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Can someone tell me the difference between a Directional coupler and splitter..

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Old 05-12-2007, 12:27 PM   #1
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Default Can someone tell me the difference between a Directional coupler and splitter..

in layman's terms? I assume they are not the same. I have HDTV and Roadrunner through TWC coming into my apartment. It hits a Directional Coupler where I assume the cable modem feed runs off. The other output goes to a 4-way splitter in another room(although I only count 3 cable TV connections in my entire apartment).

Since I have a TV close to my computer, I split the signal from the coupler before it goes to my cable modem. Should I be using a Directional coupler here instead of a splitter?

I also seem to have a problem getting a 1080i signal on my HDTV the furthest away from where the cable enters the apartment (longest run). 720p is fine but when I use 1080i, TV has good signal for a few minutes and then starts to shake and then signal becomes intermittent and unwatchable. My other two locations get 1080i signals fine. My cable company tells me my problem is with my TV but I kind of doubt that. I had problems with BOTH 720p and 1080i signals for years and only recently did TWC admit that they had infrastructure issues and they were upgrading the system, so I only had good HD cable for about 6 months.

So do you think the 1080i problem with the long run has to do with weak signal strength? Would replacing the 1GHz splitter with a 2GHz splitter help? If not, a bi-directional signal booster?

Thanks much in advance for your responses!
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Old 05-12-2007, 02:43 PM   #2
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The 2 ghz splitter could help but not because of the extra bandwidth, but because of most 2 ghz splitters have less loss than 1 ghz splitters. Find a low loss splitter. Also a bi-directional amp could help your situation.

As far as the difference in the directional coupler and a splitter, maybe one of the cable guys will chime in.
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Old 05-12-2007, 04:10 PM   #3
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A directional coupler taps part of the available signal to the outlet, while a spiltter is a device that takes a signal and splits it in 1/2 and each leg is reduced by 50 percent from the input in a two way splitter.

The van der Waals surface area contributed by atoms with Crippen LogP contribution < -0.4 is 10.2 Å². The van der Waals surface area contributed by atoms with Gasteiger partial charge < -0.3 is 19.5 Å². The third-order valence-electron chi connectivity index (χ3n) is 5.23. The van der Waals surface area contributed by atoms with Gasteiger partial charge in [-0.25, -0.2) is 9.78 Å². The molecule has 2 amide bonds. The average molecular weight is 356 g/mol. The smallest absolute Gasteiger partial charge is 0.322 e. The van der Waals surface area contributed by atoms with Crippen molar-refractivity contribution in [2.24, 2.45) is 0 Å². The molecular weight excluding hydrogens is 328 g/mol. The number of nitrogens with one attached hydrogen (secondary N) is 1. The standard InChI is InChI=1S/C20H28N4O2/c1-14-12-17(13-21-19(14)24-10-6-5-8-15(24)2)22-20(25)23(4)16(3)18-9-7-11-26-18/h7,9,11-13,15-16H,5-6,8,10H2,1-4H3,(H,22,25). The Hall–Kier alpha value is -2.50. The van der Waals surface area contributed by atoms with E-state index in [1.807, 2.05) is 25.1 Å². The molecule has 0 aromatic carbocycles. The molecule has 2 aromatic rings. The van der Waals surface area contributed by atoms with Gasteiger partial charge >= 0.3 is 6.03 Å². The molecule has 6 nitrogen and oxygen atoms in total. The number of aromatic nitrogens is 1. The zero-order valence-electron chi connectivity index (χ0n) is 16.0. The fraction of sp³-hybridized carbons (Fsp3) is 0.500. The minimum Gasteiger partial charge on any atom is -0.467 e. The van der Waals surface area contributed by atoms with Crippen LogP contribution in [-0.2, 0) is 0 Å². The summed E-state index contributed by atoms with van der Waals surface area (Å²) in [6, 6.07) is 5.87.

The Directional Coupler, allows the 'trunk' signal to pass thru with minimum loss and the tap being a value needed to achieve the proper level to the device.
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Old 05-12-2007, 04:41 PM   #4
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Thanks dick, and welcome to the forum.

I guess that insures the larger signal is dedicated to the internet modem and it would actually hurt the signal path that feeds the TV.
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Old 05-12-2007, 08:13 PM   #5
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Quote:
Originally Posted by rbinck View Post
Thanks dick, and welcome to the forum.

I guess that insures the larger signal is dedicated to the internet modem and it would actually hurt the signal path that feeds the TV.
Your right, the modem requires a higher signal for error free operation.

Aside from being in TV I spent 7 years in the cable industry as a supervisor of head end operations for GE Cable, so splitters and DC's are something I worked with daily.

Thank you, the group is very good, I have been lurking for a while. Just purchased a Samsung DLP 71" to enjoy the HD programming.
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Old 05-13-2007, 09:58 AM   #6
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Quote:
Originally Posted by dick890 View Post
Your right, the modem requires a higher signal for error free operation.

Aside from being in TV I spent 7 years in the cable industry as a supervisor of head end operations for GE Cable, so splitters and DC's are something I worked with daily.

Thank you, the group is very good, I have been lurking for a while. Just purchased a Samsung DLP 71" to enjoy the HD programming.
Thanks for the explanation. SO that means the tap goes to my cable tv and the trunk to my cable modem?

Well, I guess I'll start by getting a 2GHz splitter for my cable connections and then work my way up if that doesn't work. Thanks very much.

Last edited by rhony2; 05-13-2007 at 10:02 AM.
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